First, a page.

Seriously Asian: Seaweed
One of my favorite leafy greens isn't even a vegetable, in the typical sense of the term at least. It's harvested from the ocean rather than the ground—I'm talking about seaweed.
The oceanic qualities make it so distinctive and easy to prepare. Seaweed is naturally briny, already washed, and in its dried form can be rehydrated in water in a matter of minutes. What more could you ask from a plant?
Though much of our exposure to seaweed in the United States comes from from sushi rolls and miso soup, there's a range of ways you can eat it. Wakame, the type of seaweed most commonly found in miso soup, is also good dressed in salad form. Kombu, the thicker seaweed used in the Japanese preparation of dashi, takes on a tender, almost glutinous quality when simmered for soups and stews. (Kombu, when it's cooked and thinly sliced, can also be used in a salad preparation.)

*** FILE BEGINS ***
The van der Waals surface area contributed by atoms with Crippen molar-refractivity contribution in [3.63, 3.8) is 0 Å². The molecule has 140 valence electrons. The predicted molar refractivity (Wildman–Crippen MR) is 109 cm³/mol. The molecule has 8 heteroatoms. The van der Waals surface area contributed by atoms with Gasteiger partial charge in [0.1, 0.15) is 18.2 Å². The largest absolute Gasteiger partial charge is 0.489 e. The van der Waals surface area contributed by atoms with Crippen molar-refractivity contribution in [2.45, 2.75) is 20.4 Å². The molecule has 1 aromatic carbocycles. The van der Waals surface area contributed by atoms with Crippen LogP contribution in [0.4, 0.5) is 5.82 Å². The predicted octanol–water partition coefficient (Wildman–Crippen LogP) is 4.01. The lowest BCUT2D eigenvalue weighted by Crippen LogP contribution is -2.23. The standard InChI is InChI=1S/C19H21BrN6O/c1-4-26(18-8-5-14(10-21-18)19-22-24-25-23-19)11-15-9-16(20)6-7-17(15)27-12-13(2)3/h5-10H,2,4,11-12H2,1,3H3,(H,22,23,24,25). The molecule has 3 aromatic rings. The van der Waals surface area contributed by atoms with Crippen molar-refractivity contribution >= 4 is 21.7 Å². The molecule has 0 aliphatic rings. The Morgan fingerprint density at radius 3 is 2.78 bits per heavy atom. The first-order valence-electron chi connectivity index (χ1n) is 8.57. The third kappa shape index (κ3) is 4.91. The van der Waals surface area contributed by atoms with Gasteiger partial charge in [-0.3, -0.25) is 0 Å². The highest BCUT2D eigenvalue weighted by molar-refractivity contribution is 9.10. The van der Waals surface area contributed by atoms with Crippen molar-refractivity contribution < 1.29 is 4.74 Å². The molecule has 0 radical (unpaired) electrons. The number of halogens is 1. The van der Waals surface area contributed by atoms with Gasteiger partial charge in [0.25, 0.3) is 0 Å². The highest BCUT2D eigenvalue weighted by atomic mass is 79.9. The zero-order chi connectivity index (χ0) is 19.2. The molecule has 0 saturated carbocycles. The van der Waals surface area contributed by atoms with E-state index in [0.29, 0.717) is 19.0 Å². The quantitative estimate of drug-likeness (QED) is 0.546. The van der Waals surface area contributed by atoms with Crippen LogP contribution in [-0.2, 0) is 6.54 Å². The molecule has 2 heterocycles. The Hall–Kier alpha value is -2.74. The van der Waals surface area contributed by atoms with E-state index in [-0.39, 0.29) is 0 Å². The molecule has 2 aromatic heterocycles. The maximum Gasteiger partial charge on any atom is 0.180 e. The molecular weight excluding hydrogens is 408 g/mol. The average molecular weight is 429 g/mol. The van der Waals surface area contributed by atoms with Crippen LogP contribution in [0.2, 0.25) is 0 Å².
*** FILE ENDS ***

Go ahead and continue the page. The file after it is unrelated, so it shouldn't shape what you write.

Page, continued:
My current seaweed favorite (and wouldn't it be nice if there were seaweed-of-the-month gift baskets?) is the long and straggly variety you'll find at Korean markets. It shouldn't be hard to find; it comes in packaged bundles at least two feet long. Dark brown or black when dry, the seaweed takes on a forest-green shade after getting soaked for a few minutes in water.
Though I've tasted deep-fried, simmered, and steamed seaweed, the most direct way to enjoy this oceanic treat is to dress it with a simple vinaigrette. Since seaweed is so naturally briny and subtly salty, there's no need to go overboard with the flavoring. Simply coat rehydrated seaweed in a mixture of sesame oil, rice vinegar, salt, and a bit of sugar. Garnish with sesame seeds.
Best of all, seaweed salad is meant to be eaten cold or at room temperature, making it an ideal component in your bento box lunch.